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Women Refugees: Our Journey Into the Unknown…

March is declared as women’s month and women’s achievements and contributions to history and society are celebrated worldwide. This year MEWC is dedicating the month for women refugees, and creating a space for them to share their stories. Our aim with this project is to showcase the resilience and survival of what it means to be a woman refugee, and impact the perceptions of the media and the public about them.

آزادی Āzādī

I am anxiously awaiting Nowruz this week, the new year and new beginning. I’ve decorated my apartment with spring flowers, cleaned the windows and made an appointment to get a radical new haircut (because that is what we traditionally start the new year with – dignified and full of respect for what lies ahead). During all this, the memory of a particular line of a Farsi Nowruz song that we used to sing as children pops into my head: “this is Germany! (crowd response: shake it!) Nowruz is free! (crowd response: shake it!)” This part makes me wonder about the complexity of Germany and the repeated use of a concept as abstract as freedom. Freedom. Such an elusive and delusive idea it is. Coming from a war-torn country this is all my family ever talked about for the first years – آزادی Āzādī. I remember one thing that I was constantly told: “This is Germany. You are free, you have the right to express yourself the way you want. Do not ever be afraid, because this is Germany.”

Stepping into freedom, coming to Germany, I had to be grateful. My gratefulness had to be ready and on display, leaving no doubt.  My every move was watched, as I was never moving alone, my movements were intrinsically linked to those of my people. I had to try to be the good migrant, the one that is grateful, the one that is integrated enough, understands Western culture enough, and is Western enough – “oh no don’t worry, I am not like them”. I am one of those who are worthy of freedom. I am worthy of freedom. I am worthy of this free life.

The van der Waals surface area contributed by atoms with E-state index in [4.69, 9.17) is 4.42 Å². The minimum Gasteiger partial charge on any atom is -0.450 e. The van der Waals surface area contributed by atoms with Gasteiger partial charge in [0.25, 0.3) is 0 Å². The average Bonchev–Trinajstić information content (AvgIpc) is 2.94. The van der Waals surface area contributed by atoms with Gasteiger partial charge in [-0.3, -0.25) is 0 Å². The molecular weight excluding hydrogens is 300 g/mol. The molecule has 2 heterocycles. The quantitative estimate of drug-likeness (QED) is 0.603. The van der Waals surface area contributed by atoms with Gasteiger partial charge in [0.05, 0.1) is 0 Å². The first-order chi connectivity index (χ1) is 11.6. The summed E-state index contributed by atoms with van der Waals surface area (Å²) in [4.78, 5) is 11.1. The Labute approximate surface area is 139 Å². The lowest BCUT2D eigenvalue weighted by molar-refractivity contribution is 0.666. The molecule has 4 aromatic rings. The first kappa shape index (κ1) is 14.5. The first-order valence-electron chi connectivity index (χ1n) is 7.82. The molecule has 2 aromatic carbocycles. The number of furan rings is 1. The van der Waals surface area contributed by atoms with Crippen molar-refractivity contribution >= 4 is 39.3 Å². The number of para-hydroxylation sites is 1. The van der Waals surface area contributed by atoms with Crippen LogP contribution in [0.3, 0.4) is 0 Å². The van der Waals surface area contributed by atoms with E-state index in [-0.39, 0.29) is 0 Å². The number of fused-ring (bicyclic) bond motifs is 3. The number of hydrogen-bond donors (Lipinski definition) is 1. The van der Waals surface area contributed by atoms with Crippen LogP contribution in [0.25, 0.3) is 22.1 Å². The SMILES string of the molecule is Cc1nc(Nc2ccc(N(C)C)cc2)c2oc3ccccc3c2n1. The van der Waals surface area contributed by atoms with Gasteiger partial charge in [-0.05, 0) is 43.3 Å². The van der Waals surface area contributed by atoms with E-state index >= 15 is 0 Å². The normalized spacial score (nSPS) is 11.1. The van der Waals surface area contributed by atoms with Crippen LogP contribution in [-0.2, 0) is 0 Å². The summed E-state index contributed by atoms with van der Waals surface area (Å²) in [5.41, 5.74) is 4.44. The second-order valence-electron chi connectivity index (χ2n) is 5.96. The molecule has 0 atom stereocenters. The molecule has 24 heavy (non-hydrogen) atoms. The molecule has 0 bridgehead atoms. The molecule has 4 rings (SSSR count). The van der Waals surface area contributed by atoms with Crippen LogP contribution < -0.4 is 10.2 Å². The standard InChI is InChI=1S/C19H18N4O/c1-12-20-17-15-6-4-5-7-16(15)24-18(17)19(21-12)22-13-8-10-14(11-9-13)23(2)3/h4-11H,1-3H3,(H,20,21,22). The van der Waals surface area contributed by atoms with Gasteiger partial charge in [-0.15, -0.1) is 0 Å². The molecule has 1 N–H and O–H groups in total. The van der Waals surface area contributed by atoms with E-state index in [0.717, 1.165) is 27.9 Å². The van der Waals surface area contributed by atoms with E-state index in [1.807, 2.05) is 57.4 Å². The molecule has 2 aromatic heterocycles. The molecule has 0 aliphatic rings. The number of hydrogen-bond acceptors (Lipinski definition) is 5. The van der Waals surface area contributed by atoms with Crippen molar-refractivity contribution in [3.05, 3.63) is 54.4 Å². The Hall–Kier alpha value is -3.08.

My friend coined the term argumentative survival and it reminded me of the first lesson I learned from my parents: If there is a table full of men, you approach it and you sit with them and you speak. You always make sure to have a place at a table, ANY table. You always have to speak and you can never be silent or let people silence you. Make sure you read more books than they do; make sure you have absorbed all the knowledge to gain power, make sure you work harder than they do. We did not come here for you to be silent, we came for you to speak and hold your head high while you do. And when you speak, you do not speak for yourself only, you speak on behalf of other people who experience injustice and are invisible and do not have the same opportunities to be heard as you. And this is the first lesson many immigrant children learn in argumentative survival, the burden of representation, the burden of achieving, the impossibility of depoliticizing yourself, the impossibility of an identity detached from your community and history you carry with you. I am worthy of freedom. I am worthy of this free life.

I took these lessons to heart. Sometimes I float between the part that believes in my power, strength and abilities and the part that tells me that I am nothing, that I am not worthy, not smart, not capable. My family suffered an ordeal for me to be able to speak and I feel responsible. Yet, when I complain about discrimination and oppression my mom reminds me of our times when we used to live in Iran. She laughs and says: “We were treated like dogs and trash in Iran. This? I don’t care what these Germans say behind my back. I am free here! This? This is paradise!” Freedom.

As the years went on, we were able to create a stable life for ourselves in this country. My mother no longer had to clean the houses of white German moms nor babysit their spoiled children any longer. We moved from our social housing and bought a house in a sketchy area. Instead of living next to working class people of color we now lived with working class white people. Just as we thought that this was it, this was freedom and we got to have our fair share of it, a personal turmoil of the past came back to haunt us, making freedom not only a public but a private issue. Isn’t the circle of freedom strange? The trauma of invading a country, denying people’s right to self-determination, degrading and destabilizing their countries, their identities, their bodies, culture and feeling of self-esteem? How are these things manifested in the everyday lives of our children and future generations? How does structural violence become an issue of violence against our bodies? The bodies which are supposed to be free? How does structural violence make countries, communities, families and individuals feel defeated inside and out? Freedom. You gain some, you lose some. A strange perception indeed when I hear people talk about freedom and human rights and equality. Everybody speaks about it, but for some of us it is something we are told we have to earn and fight for just to end up realizing that freedom is empty, it is a delusion for people like us.



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